The Senate Judiciary Committee begins confirmation hearings today. Senator Kennedy set the stage for the hearings yesterday:
"He indicates in his job application his view about what the Constitution guarantees in terms of, for example, women and the issue on abortion," Sen. Edward M. Kennedy (D-Mass.), the committee's most senior member, said yesterday on ABC's "This Week." "We haven't had a statement like that since Robert Bork," the outspoken conservative who was rejected for a Supreme Court seat in 1987.Michael provided an analysis of Alito's history in an earlier post. He has become the prototypical Bushie -- not responsible for anything he's said or done.
Kennedy described the now-disbanded group, Concerned Alumni of Princeton, as "anti-black, anti-disabled and anti-women," but he said Alito in 1985 "took a sense of pride in belonging to" it. Alito has said recently he does not recall participating in the group. Democrats say that is an example of evasions they will aggressively challenge.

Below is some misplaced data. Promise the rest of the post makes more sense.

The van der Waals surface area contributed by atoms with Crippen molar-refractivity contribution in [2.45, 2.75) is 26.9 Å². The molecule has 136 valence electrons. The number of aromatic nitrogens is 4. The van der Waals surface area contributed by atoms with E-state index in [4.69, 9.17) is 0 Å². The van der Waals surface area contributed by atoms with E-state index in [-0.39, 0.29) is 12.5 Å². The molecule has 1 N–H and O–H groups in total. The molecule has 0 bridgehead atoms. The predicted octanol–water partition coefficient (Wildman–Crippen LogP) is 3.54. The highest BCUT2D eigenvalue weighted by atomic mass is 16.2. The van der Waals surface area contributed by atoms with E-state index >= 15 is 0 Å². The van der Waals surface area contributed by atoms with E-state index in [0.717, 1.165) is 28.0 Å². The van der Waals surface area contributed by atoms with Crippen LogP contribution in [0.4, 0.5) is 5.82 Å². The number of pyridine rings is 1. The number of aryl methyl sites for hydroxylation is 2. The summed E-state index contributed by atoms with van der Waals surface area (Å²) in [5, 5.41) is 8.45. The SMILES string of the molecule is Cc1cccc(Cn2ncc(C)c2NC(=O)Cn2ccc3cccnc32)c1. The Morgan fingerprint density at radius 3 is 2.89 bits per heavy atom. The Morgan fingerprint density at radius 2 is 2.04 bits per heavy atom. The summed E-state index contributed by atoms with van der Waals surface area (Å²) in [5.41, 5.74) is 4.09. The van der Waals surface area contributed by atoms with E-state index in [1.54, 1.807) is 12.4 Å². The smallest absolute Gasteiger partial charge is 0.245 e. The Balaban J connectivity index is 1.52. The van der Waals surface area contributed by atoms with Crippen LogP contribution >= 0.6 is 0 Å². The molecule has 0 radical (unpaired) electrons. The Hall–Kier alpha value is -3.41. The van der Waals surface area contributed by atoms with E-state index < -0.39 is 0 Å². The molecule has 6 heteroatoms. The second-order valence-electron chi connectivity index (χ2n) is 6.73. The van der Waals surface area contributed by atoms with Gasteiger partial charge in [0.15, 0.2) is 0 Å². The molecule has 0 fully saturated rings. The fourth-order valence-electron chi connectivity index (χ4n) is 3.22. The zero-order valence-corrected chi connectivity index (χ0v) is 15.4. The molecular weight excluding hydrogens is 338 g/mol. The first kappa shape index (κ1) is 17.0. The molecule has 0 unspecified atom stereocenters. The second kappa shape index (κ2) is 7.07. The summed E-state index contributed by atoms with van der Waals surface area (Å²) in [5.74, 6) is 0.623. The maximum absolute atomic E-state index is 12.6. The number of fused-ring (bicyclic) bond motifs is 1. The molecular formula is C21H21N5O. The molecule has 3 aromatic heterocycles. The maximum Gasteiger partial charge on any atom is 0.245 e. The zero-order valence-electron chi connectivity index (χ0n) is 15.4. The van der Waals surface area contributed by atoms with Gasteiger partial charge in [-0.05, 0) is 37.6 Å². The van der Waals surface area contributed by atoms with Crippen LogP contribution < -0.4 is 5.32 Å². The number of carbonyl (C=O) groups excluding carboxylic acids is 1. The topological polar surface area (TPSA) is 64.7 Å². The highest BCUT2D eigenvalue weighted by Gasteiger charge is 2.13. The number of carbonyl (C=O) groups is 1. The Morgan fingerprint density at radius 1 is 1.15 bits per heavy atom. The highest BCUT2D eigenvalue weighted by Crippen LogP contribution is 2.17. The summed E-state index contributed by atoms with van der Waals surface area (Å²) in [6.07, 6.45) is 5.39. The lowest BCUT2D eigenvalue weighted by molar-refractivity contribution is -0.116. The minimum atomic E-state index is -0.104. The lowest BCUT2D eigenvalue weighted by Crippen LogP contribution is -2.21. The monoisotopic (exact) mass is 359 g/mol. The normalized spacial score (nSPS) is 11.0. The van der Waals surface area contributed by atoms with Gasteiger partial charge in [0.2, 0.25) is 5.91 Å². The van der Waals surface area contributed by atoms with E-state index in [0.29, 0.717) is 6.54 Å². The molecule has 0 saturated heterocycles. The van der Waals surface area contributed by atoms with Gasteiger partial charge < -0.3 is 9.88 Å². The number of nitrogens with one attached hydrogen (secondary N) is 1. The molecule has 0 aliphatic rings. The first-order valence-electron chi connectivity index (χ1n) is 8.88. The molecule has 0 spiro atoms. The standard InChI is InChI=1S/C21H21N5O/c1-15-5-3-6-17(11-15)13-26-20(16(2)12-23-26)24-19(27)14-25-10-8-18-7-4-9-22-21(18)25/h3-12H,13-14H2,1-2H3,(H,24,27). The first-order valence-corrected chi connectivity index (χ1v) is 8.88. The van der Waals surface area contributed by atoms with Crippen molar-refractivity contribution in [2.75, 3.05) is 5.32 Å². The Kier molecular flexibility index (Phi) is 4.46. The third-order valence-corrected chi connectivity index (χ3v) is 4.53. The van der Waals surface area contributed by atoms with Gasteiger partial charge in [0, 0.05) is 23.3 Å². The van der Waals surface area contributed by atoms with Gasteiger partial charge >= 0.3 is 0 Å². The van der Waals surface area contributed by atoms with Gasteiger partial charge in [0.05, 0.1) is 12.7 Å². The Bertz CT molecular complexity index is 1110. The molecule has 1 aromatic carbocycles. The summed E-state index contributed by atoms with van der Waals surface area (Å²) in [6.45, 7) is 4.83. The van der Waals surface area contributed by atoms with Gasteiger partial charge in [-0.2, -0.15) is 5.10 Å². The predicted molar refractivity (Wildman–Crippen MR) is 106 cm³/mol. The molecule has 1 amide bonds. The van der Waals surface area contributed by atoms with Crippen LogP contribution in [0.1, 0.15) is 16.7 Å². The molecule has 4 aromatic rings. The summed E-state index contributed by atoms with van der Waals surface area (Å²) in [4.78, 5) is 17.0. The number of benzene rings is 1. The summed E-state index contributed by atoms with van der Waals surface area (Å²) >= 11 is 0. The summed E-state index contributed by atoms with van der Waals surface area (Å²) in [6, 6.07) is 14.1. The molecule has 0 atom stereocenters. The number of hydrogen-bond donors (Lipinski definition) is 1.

It's not really too dramatic to say this is the start of an extremely significant process for the country. If Alito is confirmed, Americans will lose constitutional rights. His mission is to overturn Roe, but that's just a start. He is the dream Justice for the theocrats. The question is whether people in the country understand the stakes. So far, it doesn't seem that way.